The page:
49 years ago today, on June 1, 1967, I graduated from high school. That doesn't sound like much, I know, but in a family of 7 kids, where only 2 of us completed high school, and I was the only daughter to do so, it was a Big Deal. I left home the next day, and moved to Chicago, to make my way in the world. Eventually I earned a B.S., summa cum laude, (yeah, I'm proud of that) and an M.S., and I ended up with a corporate job with a 401K, good benefits, and a decent salary. And yet now, as I contemplate retirement this coming fall, I realize that in terms of finances I'm not much more educated than I was at 17. In terms of daily living, I can manage. Since I was 17, I've known that I must pay my bills on time, and spend less than I earn, and save as much as possible, etc., etc., but when it comes to managing a portfolio, or even knowing whom to hire to do that, I'm clueless. We aren't born with this information in our heads (or at least I wasn't) so how on earth are we supposed to acquire this knowledge? Are there courses out there that everyone else has taken, but I haven't? I think I'm going to hire someone to help me navigate the shoals of Social Security but I'm wondering how others approaching retirement feel.

Monday, November 23, 2015

Thanksgiving...À la recherche du temps perdu...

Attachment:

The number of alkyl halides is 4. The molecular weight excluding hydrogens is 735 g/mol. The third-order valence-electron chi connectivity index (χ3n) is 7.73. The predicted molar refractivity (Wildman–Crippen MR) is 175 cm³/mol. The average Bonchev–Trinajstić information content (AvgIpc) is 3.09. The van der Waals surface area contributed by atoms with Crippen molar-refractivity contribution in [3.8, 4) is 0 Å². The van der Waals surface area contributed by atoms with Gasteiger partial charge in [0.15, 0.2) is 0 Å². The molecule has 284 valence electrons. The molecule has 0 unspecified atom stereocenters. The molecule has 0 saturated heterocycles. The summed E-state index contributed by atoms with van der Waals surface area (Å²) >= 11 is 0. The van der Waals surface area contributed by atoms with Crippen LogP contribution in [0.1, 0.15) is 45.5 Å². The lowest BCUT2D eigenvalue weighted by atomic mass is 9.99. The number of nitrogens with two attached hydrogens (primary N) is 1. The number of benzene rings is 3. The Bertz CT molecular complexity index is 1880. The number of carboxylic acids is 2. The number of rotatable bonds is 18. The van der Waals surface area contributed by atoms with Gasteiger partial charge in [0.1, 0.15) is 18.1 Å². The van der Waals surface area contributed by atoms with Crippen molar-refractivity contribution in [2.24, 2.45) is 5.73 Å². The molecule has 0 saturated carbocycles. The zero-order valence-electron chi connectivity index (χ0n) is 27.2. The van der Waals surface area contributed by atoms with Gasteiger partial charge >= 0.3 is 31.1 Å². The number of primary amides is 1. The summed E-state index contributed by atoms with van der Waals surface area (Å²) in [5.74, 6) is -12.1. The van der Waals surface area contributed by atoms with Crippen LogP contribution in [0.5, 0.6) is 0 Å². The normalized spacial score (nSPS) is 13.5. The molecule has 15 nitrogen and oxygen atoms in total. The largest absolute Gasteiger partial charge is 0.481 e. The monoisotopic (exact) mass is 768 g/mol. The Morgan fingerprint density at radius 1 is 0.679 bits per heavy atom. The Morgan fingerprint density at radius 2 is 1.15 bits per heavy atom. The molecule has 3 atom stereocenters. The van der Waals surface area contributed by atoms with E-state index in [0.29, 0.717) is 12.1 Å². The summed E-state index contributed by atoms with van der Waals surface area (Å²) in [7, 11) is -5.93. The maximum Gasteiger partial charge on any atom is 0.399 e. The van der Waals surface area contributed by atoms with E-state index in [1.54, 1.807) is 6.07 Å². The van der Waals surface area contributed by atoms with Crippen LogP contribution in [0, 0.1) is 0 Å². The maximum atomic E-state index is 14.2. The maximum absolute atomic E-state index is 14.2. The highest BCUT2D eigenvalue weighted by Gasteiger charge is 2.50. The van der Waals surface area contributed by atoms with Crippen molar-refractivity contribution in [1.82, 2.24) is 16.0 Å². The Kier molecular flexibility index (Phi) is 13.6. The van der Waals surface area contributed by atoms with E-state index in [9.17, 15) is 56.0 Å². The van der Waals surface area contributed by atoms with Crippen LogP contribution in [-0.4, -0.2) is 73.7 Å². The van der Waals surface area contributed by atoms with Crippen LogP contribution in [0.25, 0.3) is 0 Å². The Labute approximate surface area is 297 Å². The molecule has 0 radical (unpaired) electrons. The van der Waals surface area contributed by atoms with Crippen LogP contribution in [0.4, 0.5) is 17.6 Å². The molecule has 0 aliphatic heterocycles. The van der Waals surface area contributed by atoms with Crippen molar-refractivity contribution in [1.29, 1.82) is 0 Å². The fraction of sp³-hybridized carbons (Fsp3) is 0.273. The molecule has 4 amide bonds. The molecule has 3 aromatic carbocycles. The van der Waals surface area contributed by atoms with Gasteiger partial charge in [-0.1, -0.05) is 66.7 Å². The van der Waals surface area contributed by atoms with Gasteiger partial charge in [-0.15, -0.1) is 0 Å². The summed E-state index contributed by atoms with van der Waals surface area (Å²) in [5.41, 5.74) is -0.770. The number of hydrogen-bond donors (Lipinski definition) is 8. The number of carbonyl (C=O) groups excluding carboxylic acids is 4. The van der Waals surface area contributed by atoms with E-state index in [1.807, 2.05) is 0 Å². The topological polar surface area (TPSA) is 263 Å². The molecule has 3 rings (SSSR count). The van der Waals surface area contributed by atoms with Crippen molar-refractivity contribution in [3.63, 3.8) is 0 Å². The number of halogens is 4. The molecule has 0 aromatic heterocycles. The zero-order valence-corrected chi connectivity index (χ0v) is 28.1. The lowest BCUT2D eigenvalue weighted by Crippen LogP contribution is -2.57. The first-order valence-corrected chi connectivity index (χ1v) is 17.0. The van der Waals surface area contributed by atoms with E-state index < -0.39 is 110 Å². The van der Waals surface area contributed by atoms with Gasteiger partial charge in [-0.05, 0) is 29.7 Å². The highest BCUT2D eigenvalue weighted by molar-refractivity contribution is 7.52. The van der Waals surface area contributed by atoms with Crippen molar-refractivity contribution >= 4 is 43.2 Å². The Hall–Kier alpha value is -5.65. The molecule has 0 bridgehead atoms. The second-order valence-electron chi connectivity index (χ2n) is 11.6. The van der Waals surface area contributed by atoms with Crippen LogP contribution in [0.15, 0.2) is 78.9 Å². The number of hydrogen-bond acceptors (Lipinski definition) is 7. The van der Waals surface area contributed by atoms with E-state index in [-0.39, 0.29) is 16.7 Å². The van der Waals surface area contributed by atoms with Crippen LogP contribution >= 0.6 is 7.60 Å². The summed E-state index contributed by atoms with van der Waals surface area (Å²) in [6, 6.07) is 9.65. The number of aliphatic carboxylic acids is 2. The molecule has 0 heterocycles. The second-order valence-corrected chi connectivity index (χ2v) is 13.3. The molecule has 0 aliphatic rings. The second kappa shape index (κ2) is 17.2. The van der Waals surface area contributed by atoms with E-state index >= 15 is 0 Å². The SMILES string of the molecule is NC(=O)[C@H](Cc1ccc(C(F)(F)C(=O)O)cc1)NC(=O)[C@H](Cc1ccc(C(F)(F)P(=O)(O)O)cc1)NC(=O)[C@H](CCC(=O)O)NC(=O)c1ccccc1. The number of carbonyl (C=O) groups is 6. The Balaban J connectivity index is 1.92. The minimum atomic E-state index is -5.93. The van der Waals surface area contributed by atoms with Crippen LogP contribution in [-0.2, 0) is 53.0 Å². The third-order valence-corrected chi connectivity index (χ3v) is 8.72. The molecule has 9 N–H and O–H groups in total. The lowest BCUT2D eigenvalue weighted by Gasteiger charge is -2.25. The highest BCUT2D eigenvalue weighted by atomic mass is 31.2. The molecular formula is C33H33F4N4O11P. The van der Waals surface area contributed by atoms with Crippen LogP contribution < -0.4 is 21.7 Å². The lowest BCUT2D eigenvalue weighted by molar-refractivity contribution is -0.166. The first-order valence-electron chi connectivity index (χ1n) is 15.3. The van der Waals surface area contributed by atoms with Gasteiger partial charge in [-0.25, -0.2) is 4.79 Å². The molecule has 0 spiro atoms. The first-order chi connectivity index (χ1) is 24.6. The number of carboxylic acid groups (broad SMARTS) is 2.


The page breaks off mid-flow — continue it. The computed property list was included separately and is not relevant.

This morning I met A for breakfast, and after eggs benedict at Deli News (not the best place for eggs benedict) I drove my Fiat across the street to Kroger, where we went shopping for Thanksgiving groceries: sweet potatoes, but also Yukon golds; also fresh cranberries and oranges; canned pumpkin; fresh celery and onions; Pepperidge Farm bread cubes for stuffing; preserved, grated horseradish; ginger preserves; sweetened, condensed milk; and of course, an 18 pound turkey. We got the 18 pound bird because we're optimists, and also because we love leftovers. So far as I know, there will be just 3 of us for Thanksgiving in Dallas this year: Katharine is the only one of our children who's said she'll be here. Alex, Chris, Silas and Callum live in Fairfax, VA, so of course they'll be there, and Mike and Tami, his sweetheart, are flying from Tucson to Hawaii to spend Thanksgiving with her family. Xander is in Austin with Brenden. Chris and Caitlin are here, but haven't said whether or not they'll join us for the meal, or whether they'll just stop by for pie and coffee afterward. Although I would love to have them here with us, I don't impose that on them. They're young, and the young always have so many invitations. I remember those days very well, when we were young and broke, but it didn't matter, because everything was ahead of us. We were bright and beautiful, although we didn't have any idea or understanding of that, but because of that, when we went out, everyone wanted to talk to us: to ask us what we thought about things, what our plans were, because we had plans, lots of them, and lots of energy to carry them out. Our lives were exciting. We (I'm referring to young people in general) might get engaged, or we might break up. We might decide to move across the country to go to school or get a job, or we might move overseas, or halfway around the world. We might decide to have a baby, or two or three! We were learning to cook, and there were always new recipes we were trying, new stores where we shopped, new restaurants where we went out to dinner. If I bought a new pair of boots I wore them to show them off and everyone admired them. If I made a pie and brought it for desert, everyone fussed about it as if that were something incredible. Those were such heady days, and we thought, or at least I thought, they would last forever. But of course they don't. Things wind down, for everyone. Now, incredibly, A and I are old; it's light years since we were young, with our lives ahead of us. How did this happen, I wonder, and then, in a moment, I think, well I know how it happened, but how did it happen so fast? When I drive over in my little Fiat to pick him up, my hands hurt sometimes when I grab the gear shift, because I have arthritis in both hands. I pull up in front of his house and take out my cell phone and call his land line. "I'm outside!" I announce cheerfully. "OK," he says, "Will you call my cellphone?" He doesn't have to say why; I know why. He's misplaced it. I do the same thing, and use my land line to call and locate it. He finds his cellphone and walks to the car. Both of us move so much more slowly than we did when we were young. He gets in the Fiat and looks at me. I'm dressed in red and black: black pants, black over the knee boots, a black long sleeved knit shirt with a J Jill loose red sweater on top of that, and silver earrings and a black and red scarf at my throat. I've let my hair go completely grey, which completes the effect. He says, "You look like you're going on a sleigh ride!" I laugh and respond "I am, with Santa, right after breakfast!" He chuckles at that, and fastens his seat belt, and I start the car and drive the Fiat to Deli News.